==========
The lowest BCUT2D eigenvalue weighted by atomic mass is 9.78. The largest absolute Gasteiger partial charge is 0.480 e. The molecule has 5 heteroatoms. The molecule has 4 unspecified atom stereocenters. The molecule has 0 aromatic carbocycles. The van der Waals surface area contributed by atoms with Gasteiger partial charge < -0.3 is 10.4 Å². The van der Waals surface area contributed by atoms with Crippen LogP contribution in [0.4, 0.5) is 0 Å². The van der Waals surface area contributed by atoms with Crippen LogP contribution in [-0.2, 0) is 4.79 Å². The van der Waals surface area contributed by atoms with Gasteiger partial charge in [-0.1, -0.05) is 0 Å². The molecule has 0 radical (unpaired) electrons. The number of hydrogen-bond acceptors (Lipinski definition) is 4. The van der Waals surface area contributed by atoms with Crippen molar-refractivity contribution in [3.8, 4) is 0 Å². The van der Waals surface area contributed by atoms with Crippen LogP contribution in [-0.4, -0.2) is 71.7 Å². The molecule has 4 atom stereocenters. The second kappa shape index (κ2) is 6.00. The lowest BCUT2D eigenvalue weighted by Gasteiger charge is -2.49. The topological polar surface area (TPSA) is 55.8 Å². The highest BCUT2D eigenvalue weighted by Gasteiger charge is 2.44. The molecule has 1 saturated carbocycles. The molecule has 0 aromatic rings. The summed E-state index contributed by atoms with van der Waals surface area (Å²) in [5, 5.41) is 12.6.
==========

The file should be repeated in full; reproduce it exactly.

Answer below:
The lowest BCUT2D eigenvalue weighted by atomic mass is 9.78. The largest absolute Gasteiger partial charge is 0.480 e. The molecule has 5 heteroatoms. The molecule has 4 unspecified atom stereocenters. The molecule has 0 aromatic carbocycles. The van der Waals surface area contributed by atoms with Gasteiger partial charge < -0.3 is 10.4 Å². The van der Waals surface area contributed by atoms with Crippen LogP contribution in [0.4, 0.5) is 0 Å². The van der Waals surface area contributed by atoms with Crippen LogP contribution in [-0.2, 0) is 4.79 Å². The van der Waals surface area contributed by atoms with Gasteiger partial charge in [-0.1, -0.05) is 0 Å². The molecule has 0 radical (unpaired) electrons. The number of hydrogen-bond acceptors (Lipinski definition) is 4. The van der Waals surface area contributed by atoms with Crippen molar-refractivity contribution in [3.8, 4) is 0 Å². The van der Waals surface area contributed by atoms with Crippen LogP contribution in [-0.4, -0.2) is 71.7 Å². The molecule has 4 atom stereocenters. The second kappa shape index (κ2) is 6.00. The lowest BCUT2D eigenvalue weighted by Gasteiger charge is -2.49. The topological polar surface area (TPSA) is 55.8 Å². The highest BCUT2D eigenvalue weighted by Gasteiger charge is 2.44. The molecule has 1 saturated carbocycles. The molecule has 0 aromatic rings. The summed E-state index contributed by atoms with van der Waals surface area (Å²) in [5, 5.41) is 12.6.